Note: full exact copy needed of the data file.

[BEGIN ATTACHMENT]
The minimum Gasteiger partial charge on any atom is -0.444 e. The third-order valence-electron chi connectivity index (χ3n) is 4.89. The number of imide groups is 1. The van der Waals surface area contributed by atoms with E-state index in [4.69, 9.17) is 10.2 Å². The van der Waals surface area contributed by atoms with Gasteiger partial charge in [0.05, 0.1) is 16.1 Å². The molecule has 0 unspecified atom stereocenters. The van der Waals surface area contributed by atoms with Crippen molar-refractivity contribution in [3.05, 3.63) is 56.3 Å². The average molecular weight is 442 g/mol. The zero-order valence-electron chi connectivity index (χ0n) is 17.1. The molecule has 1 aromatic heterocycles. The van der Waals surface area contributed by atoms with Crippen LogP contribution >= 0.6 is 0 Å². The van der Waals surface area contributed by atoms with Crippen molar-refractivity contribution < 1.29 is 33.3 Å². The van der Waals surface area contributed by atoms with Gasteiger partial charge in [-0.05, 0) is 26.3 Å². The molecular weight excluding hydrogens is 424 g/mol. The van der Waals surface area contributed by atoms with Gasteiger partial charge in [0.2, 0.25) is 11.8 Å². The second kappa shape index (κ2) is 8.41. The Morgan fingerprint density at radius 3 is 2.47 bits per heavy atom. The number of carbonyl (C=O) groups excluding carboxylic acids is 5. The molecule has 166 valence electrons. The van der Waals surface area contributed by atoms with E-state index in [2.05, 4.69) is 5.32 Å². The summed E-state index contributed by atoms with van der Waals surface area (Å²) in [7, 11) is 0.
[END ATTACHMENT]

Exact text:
The minimum Gasteiger partial charge on any atom is -0.444 e. The third-order valence-electron chi connectivity index (χ3n) is 4.89. The number of imide groups is 1. The van der Waals surface area contributed by atoms with E-state index in [4.69, 9.17) is 10.2 Å². The van der Waals surface area contributed by atoms with Gasteiger partial charge in [0.05, 0.1) is 16.1 Å². The molecule has 0 unspecified atom stereocenters. The van der Waals surface area contributed by atoms with Crippen molar-refractivity contribution in [3.05, 3.63) is 56.3 Å². The average molecular weight is 442 g/mol. The zero-order valence-electron chi connectivity index (χ0n) is 17.1. The molecule has 1 aromatic heterocycles. The van der Waals surface area contributed by atoms with Crippen LogP contribution >= 0.6 is 0 Å². The van der Waals surface area contributed by atoms with Crippen molar-refractivity contribution < 1.29 is 33.3 Å². The van der Waals surface area contributed by atoms with Gasteiger partial charge in [-0.05, 0) is 26.3 Å². The molecular weight excluding hydrogens is 424 g/mol. The van der Waals surface area contributed by atoms with Gasteiger partial charge in [0.2, 0.25) is 11.8 Å². The second kappa shape index (κ2) is 8.41. The Morgan fingerprint density at radius 3 is 2.47 bits per heavy atom. The number of carbonyl (C=O) groups excluding carboxylic acids is 5. The molecule has 166 valence electrons. The van der Waals surface area contributed by atoms with E-state index in [2.05, 4.69) is 5.32 Å². The summed E-state index contributed by atoms with van der Waals surface area (Å²) in [7, 11) is 0.